India welcomes US' move to bring reforms in UN peacekeeping
By PTI | Published: 17th September 2017 01:57 PM |
UNITED NATIONS: India, one of the top countries contributing to the peacekeeping mission of the UN, has welcomed the US' decision to bring reforms to the practices of the peacekeeping missions of the world body.
US Ambassador to the UN Nikky Haley recently announced that America is changing the way peacekeeping is done by the country.
"On peacekeeping, our views are very clear. Peacekeeping by itself is a tool that the UN uses until it resolves the issues. So, if the US would like to address some of the shortcomings of peacekeeping it's a welcome development," said India's Permanent Representative to the United Nations Syed Akbaruddin yesterday.
"We are a major contributing country, but we are also beyond that. India is a major contributing country because we have 7,000 of our troops in the field but we are ready to look at other options that other countries may have," he said, responding to a question on the America's move to carry out reforms in the practices of the peacekeeping missions of the world body.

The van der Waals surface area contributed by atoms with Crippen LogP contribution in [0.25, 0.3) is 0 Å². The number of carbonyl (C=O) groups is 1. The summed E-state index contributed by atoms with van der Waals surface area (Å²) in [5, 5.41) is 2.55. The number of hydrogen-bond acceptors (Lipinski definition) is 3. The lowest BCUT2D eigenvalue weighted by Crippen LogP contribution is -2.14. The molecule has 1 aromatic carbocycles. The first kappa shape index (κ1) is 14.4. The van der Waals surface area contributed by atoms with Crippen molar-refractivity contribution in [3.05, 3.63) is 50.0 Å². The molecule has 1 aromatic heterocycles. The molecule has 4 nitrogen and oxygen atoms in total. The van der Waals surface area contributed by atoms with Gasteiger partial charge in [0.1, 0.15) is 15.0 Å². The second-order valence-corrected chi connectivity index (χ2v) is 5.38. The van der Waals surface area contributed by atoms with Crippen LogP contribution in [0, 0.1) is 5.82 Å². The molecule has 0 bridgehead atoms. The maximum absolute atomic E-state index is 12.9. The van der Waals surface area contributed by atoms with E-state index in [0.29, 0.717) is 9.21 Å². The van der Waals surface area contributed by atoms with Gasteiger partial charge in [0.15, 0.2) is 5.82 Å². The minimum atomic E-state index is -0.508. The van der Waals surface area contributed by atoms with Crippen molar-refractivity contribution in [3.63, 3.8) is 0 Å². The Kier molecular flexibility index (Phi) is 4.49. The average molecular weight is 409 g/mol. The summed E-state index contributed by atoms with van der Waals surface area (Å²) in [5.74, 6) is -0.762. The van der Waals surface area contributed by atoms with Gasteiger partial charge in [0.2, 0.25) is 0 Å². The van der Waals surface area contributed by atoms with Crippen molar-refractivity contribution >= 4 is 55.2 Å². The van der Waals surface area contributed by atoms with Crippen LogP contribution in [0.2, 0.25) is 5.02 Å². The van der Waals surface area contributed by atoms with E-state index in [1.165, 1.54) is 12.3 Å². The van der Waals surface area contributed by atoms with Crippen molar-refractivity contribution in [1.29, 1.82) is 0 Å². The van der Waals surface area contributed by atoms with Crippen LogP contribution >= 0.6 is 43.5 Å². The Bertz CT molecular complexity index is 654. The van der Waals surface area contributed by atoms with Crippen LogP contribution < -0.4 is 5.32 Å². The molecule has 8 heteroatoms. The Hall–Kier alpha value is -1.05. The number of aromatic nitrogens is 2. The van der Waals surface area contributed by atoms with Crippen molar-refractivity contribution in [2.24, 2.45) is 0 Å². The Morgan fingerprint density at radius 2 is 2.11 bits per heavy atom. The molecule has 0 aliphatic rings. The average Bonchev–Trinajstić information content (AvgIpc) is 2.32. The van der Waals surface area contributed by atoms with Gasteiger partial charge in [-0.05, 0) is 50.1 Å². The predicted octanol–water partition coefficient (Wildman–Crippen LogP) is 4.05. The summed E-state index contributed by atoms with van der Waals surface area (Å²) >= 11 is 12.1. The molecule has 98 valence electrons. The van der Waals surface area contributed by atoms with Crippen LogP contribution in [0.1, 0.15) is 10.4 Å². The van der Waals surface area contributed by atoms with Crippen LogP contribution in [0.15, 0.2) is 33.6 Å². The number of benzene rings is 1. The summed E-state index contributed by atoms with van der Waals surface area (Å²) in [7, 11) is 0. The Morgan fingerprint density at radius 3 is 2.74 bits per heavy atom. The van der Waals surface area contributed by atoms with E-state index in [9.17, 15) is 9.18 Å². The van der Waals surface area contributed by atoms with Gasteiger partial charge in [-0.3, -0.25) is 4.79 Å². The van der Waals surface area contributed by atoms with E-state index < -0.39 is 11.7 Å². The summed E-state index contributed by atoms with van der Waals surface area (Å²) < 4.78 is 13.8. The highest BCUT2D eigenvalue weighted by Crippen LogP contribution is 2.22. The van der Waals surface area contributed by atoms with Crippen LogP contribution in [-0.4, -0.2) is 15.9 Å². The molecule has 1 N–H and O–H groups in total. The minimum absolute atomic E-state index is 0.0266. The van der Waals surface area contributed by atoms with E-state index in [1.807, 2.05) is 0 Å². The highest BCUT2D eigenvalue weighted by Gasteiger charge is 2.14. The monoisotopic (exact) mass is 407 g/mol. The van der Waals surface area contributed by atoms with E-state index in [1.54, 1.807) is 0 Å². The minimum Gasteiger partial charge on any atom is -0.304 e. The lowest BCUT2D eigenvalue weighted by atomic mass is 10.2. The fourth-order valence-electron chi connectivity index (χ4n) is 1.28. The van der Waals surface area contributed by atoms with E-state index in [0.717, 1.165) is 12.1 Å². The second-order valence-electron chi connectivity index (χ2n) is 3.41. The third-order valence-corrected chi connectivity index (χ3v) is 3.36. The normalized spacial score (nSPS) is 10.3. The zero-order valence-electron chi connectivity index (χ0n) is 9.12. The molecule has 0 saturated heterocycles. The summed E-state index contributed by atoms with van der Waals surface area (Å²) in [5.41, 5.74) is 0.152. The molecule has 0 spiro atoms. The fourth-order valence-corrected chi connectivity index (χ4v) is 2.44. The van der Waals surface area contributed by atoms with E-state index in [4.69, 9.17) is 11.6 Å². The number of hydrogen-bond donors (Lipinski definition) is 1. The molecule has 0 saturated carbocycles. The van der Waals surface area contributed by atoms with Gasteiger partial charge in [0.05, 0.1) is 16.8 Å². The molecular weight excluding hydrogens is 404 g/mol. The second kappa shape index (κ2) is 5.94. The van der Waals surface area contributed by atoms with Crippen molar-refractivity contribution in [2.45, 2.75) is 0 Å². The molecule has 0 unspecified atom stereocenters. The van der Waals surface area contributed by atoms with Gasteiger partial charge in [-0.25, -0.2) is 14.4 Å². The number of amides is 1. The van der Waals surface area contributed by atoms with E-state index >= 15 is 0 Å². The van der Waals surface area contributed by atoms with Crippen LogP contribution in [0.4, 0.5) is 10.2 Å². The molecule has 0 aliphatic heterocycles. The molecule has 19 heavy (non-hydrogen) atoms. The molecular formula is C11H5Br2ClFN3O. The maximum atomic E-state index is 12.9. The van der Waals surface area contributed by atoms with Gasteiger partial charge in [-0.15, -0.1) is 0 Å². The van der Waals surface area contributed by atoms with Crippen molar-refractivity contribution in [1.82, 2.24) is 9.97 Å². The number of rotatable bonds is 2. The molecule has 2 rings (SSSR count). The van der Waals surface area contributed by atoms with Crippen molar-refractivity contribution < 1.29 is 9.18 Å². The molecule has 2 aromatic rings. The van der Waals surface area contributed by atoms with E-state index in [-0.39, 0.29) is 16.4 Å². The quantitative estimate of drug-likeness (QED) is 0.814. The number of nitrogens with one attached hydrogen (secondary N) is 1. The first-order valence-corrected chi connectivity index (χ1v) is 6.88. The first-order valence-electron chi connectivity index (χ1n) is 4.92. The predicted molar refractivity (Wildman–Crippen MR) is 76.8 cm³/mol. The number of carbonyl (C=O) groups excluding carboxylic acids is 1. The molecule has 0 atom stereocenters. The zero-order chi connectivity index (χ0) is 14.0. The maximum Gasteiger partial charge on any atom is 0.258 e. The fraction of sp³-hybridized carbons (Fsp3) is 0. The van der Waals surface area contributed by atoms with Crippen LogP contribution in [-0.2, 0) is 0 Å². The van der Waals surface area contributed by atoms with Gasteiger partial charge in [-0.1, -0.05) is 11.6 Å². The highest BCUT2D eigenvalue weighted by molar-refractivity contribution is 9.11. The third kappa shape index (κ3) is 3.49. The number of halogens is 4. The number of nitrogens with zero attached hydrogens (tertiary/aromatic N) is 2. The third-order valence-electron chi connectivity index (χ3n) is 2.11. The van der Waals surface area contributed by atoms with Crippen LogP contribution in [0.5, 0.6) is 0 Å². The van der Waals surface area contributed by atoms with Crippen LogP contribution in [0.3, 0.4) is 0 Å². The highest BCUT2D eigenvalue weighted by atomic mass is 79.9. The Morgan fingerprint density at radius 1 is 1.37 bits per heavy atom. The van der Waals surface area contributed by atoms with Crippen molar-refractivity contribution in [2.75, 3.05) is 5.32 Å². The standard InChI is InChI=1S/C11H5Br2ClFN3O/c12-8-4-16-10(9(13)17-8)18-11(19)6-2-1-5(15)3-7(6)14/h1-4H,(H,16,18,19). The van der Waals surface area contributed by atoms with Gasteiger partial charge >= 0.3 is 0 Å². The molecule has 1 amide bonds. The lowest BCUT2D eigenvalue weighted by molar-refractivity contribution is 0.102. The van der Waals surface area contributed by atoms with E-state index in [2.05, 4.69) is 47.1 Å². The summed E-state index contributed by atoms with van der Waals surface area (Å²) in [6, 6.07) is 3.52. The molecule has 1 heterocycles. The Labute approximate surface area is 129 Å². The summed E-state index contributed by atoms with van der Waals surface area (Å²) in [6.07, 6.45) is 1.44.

Akbaruddin refuted any impression that there is any conflict of interest between India and the US on this.
"We do not see a conflict or relationship on that, We see a partnership. We are working with the US on a broad range of peacekeeping initiatives, including training of peacekeepers from Africa. Both India and US work together to train peacekeepers from Africa," he said.
The top Indian diplomat said that peacekeeping is a major major area of activity and India will certainly engage with the US on all fronts on that.
Akbaruddin said India engages with the US bilaterally, plurilaterally and multilaterally.
"You will see that engagement with the US during the course of this week in bilateral interactions, in plurilateral interactions and in multilateral interactions," said the Indian Permanent Representative to the UN.
India is the largest cumulative troop contributor, having provided almost 200,000 troops in nearly 50 of the 71 peacekeeping missions mandated over the past six decades, including 13 of the current 16 missions.